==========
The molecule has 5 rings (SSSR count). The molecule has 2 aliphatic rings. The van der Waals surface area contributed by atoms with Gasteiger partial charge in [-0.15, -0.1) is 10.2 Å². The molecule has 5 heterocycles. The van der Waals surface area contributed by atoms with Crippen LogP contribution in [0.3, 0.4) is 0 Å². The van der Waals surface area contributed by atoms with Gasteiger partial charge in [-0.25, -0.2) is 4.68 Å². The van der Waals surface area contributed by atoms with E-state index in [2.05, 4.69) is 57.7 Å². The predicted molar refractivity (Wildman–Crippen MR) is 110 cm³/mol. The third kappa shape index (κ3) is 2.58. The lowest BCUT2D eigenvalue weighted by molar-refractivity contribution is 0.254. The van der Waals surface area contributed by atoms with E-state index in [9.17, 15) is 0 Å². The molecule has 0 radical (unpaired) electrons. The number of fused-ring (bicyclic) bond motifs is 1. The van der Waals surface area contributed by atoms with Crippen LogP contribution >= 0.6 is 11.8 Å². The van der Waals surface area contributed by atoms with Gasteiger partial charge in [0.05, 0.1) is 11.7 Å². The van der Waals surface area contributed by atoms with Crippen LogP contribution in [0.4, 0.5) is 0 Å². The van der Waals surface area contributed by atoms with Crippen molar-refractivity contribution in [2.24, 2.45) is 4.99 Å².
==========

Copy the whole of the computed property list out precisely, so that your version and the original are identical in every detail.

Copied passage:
The molecule has 5 rings (SSSR count). The molecule has 2 aliphatic rings. The van der Waals surface area contributed by atoms with Gasteiger partial charge in [-0.15, -0.1) is 10.2 Å². The molecule has 5 heterocycles. The van der Waals surface area contributed by atoms with Crippen LogP contribution in [0.3, 0.4) is 0 Å². The van der Waals surface area contributed by atoms with Gasteiger partial charge in [-0.25, -0.2) is 4.68 Å². The van der Waals surface area contributed by atoms with E-state index in [2.05, 4.69) is 57.7 Å². The predicted molar refractivity (Wildman–Crippen MR) is 110 cm³/mol. The third kappa shape index (κ3) is 2.58. The lowest BCUT2D eigenvalue weighted by molar-refractivity contribution is 0.254. The van der Waals surface area contributed by atoms with E-state index in [9.17, 15) is 0 Å². The molecule has 0 radical (unpaired) electrons. The number of fused-ring (bicyclic) bond motifs is 1. The van der Waals surface area contributed by atoms with Crippen LogP contribution >= 0.6 is 11.8 Å². The van der Waals surface area contributed by atoms with Gasteiger partial charge in [0.05, 0.1) is 11.7 Å². The van der Waals surface area contributed by atoms with Crippen LogP contribution in [0.4, 0.5) is 0 Å². The van der Waals surface area contributed by atoms with Crippen molar-refractivity contribution in [2.24, 2.45) is 4.99 Å².